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French Menu Companion: Dictionary of French Food, Wine and Cheese

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French Menu Companion: Dictionary of French Food, Wine and Cheese

"French Menu Companion: Dictionary of French Food, Wine and Cheese" by T Willilam Walker
2015 | EPUB | 254 pages | ISBN: 1511501456 | English | 0.5 MB

Never again fear a French menu. This encyclopedic translation dictionary is designed for travelers who love food. Whether you are fairly fluent in French or can only recall a few phrases you learned in school, this dictionary will assist you. It contains more than 7,000 food items that you may encounter not only on menus in French-speaking countries, but also in the markets. The entries include 700 cheeses, 350 wines and 200 sauces.

The links in the Table of Contents at the beginning of the book take you to within a few pages of the term you are looking for.

Many of the food items on French menus contain two or more words. A unique feature of this dictionary is that such items are listed multiple times, once for each term. In other words, you do not have to look up two or three different words. Just finding one word reveals what the entire phrase means. For example, “noix de veau” is listed twice: once under “noix” and again under “veau.” In addition, many entries have sub-entries listing other food items associated with the main entry. For example, “agneau” (lamb) has more than a dozen sub-entries: “brochette d’agneau” (lamb kebab), cervelle d’agneau (lamb’s brains), “cuisse d’agneau” (leg of lamb), etc.

This is more than a dictionary. In addition to the English equivalent, you get additional information about each item.

For example, here is a typical cheese entry:
Laguiole cheese [raw cow’s milk (from cows whose basic diet is mountain pasturage); thick, natural whitish to light orange rind (becoming amber-brown with age); aged at least four months (and up to twelve months); uncooked, un-pressed, supple, velvety pale yellow hard cheese with warm flavors of dried fruits, toast and butter; also known as Fourme de Laguiole; Aubrac, Midi-Pyrénées, Auvergne, Languedoc-Roussillon]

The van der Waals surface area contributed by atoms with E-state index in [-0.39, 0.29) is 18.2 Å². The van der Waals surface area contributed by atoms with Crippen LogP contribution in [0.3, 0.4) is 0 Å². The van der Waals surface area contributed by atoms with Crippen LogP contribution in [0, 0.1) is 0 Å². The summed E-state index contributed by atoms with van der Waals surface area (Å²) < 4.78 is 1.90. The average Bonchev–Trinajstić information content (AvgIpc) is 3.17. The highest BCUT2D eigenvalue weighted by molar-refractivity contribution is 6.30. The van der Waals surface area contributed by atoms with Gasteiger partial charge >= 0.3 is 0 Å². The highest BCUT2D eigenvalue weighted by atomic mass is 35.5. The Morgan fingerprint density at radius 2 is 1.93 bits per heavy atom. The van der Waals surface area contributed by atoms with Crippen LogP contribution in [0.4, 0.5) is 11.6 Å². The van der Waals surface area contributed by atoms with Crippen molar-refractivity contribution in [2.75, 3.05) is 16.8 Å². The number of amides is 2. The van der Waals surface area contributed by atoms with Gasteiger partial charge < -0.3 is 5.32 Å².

A typical wine entry:
Pauillac AOC red wines from the Médoc area of Bordeaux, featuring such famous premiers crus as Château Lafite-Rothschild, Château Mouton Rothschild and Château Latour [typically deep purple, nearly black with violet tints when young, mellowing to ruby with amber tints after many years; these wines tend to be highly concentrated and complex, typically expressing blackcurrant, plum or blackberry aromas with spicy notes of vanilla, licorice, pepper or menthol and perhaps some toasted woodiness; usually very well-structured but with strong bitter tannins in youth softening with age to support powerful but fine, robust but delicately well-balanced aromas; the dominant grape is cabernet sauvignon, supported by cabernet franc, merlot, carménère and petit verdot]

A typical regional dish:
canard au sang duck “with blood” [a sauce is made by pressing the blood out of the carcass, crushing the liver and adding them to a reduction of red wine; roasted for 20 minutes then grilled to finish; specialty of the Seine valley, Normandie]

A sauce:
sauce canotière sauce made with fish stock, butter and flour and a dash of cayenne pepper

In addition to standard French terms, there are hundreds of regional terms. For instance, in Alsace-Lorraine you may find Griespflutta (a semolina dumpling), in Corsica, U Muntangnolu (sheep cheese), in the Basque country, a txangurro (a crab dish), while in Bretagne, you might find a rustic dish called kig-ha-farz (porridge-dumpling). In this way, you need not limit yourself to the usual tourist restaurants. You can explore the small towns and villages to discover some very interesting local dishes. This dictionary will help you learn about these regional specialties.

The author travels frequently and extensively throughout France, Switzerland and Belgium, always on the lookout for new food items to add to the book. His encounters with remarkable French dishes have inspired him to create this translation dictionary so that his fellow travelers might be able to read menus more easily and partake of French cuisine sans souci.